Le test du marshmallowSelon certaines études scientifiques, l'expérience du marshmallow, c’est LE test qui permet le mieux de prédire la réussite dans la vie d'un individu. Pourquoi ? Parce qu'elle permet de mesurer la sensibilité à la gratification différée. Temps de lecture : environ 15 mn. 1 - LE TEST DU MARSHMALLOW L’expérience de Walter Mischel On voulait vous présenter deux personnes. Ils ont tous les deux six ans, et pas mal de trucs en commun. Ils se disent : “Génial, un marshmallow” ! Nico gère. Ce matin, Nico est encore en retard au boulot : ils se sont faits un super petit déj’ avec sa copine, et ça a duré plus longtemps que prévu. Pourtant, il n'y avait rien de particulier dans ce marshmallow. Ce test, c’est surtout une expérience qui permet de mesurer, selon le jargon des chercheurs comportementalistes, la sensibilité à la gratification différée : c’est à dire la capacité d’un individu à retarder l’obtention d’une récompense pour augmenter son montant. Tout ça, ça paraît assez intuitif.
Happiness economicsSubject classifications The subject may be categorized in various ways, depending on specificity, intersection, and cross-classification. For example, within the Journal of Economic Literature classification codes, it has been categorized under: Welfare economics at JEL: D63 – Equity, Justice, Inequality, and Other Normative Criteria and MeasurementHealth, education, and welfare at JEL: I31 – General Welfare; Basic needs; Living standards; Quality of life; HappinessDemographic economics at JEL:J18 – Public Policy. Metrology Given its very nature, reported happiness is subjective. It is difficult to compare one person’s happiness with another's. It can be especially difficult to compare happiness across cultures. However, many happiness economists believe they have solved this comparison problem. Micro-econometric happiness equations have the standard form: . In this equation is the reported well-being of individual at time , and Determinants Leisure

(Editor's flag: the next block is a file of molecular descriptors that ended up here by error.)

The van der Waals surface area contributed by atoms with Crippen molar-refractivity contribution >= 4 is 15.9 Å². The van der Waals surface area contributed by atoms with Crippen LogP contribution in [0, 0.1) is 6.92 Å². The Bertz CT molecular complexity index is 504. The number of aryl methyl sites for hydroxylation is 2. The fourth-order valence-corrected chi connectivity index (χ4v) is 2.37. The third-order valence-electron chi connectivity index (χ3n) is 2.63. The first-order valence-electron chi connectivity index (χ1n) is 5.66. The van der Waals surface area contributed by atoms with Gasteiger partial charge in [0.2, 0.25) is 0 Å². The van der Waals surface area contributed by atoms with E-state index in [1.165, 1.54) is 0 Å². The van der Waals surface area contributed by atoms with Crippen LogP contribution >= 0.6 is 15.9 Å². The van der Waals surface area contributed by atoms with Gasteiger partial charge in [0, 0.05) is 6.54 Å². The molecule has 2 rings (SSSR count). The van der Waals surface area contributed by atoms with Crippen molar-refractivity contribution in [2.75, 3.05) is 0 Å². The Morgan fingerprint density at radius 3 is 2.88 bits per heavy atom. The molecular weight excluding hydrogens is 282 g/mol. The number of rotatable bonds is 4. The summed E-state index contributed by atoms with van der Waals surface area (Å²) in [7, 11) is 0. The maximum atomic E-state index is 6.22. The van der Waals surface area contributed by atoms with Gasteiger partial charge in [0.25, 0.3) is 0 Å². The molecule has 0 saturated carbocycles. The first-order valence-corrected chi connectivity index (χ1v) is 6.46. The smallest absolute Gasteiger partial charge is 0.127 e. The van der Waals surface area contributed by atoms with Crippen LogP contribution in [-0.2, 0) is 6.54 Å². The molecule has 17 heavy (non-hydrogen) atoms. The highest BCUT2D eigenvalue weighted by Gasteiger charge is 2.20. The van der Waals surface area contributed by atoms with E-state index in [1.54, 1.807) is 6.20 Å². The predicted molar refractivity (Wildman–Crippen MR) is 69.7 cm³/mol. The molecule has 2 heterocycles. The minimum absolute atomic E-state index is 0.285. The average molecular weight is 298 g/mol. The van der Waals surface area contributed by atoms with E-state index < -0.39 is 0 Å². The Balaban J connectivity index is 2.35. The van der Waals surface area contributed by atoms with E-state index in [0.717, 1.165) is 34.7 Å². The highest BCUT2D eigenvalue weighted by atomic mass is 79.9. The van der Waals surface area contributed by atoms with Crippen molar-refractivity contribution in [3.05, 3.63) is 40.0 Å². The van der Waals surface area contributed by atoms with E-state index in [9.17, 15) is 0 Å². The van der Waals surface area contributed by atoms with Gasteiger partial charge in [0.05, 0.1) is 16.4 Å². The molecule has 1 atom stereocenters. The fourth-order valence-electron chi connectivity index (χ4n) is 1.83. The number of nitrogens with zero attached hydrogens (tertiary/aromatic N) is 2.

List of cognitive biasesCognitive biases are systematic deviations from a standard of rationality or good judgment, often confirmed by research in psychology and behavioral economics . Although the reality of these biases is confirmed by replicable research, there are often controversies about how to classify these biases or how to explain them. [ 1 ] Some are effects of information-processing rules (i.e. mental shortcuts), called heuristics , that the brain uses to produce decisions or judgments. Such effects are called cognitive biases . [ 2 ] [ 3 ] Biases in judgment or decision-making can also result from motivation , such as when beliefs are distorted by wishful thinking . Some biases have a variety of cognitive ("cold") or motivational ("hot") explanations. Both effects can be present at the same time. [ 4 ] [ 5 ] There are also controversies as to whether some of these biases count as truly irrational or whether they result in useful attitudes or behavior.
Cognitive DissonanceUnderstanding this experiment sheds a brilliant light on the dark world of our inner motivations. The ground-breaking social psychological experiment of Festinger and Carlsmith (1959) provides a central insight into the stories we tell ourselves about why we think and behave the way we do. The experiment is filled with ingenious deception so the best way to understand it is to imagine you are taking part. So sit back, relax and travel back. The time is 1959 and you are an undergraduate student at Stanford University… As part of your course you agree to take part in an experiment on ‘measures of performance’. Little do you know, the experiment will actually become a classic in social psychology. The set-up Once in the lab you are told the experiment is about how your expectations affect the actual experience of a task. Perhaps you wonder why you’re being told all this, but nevertheless it makes it seem a bit more exciting now that you know some of the mechanics behind the experiment.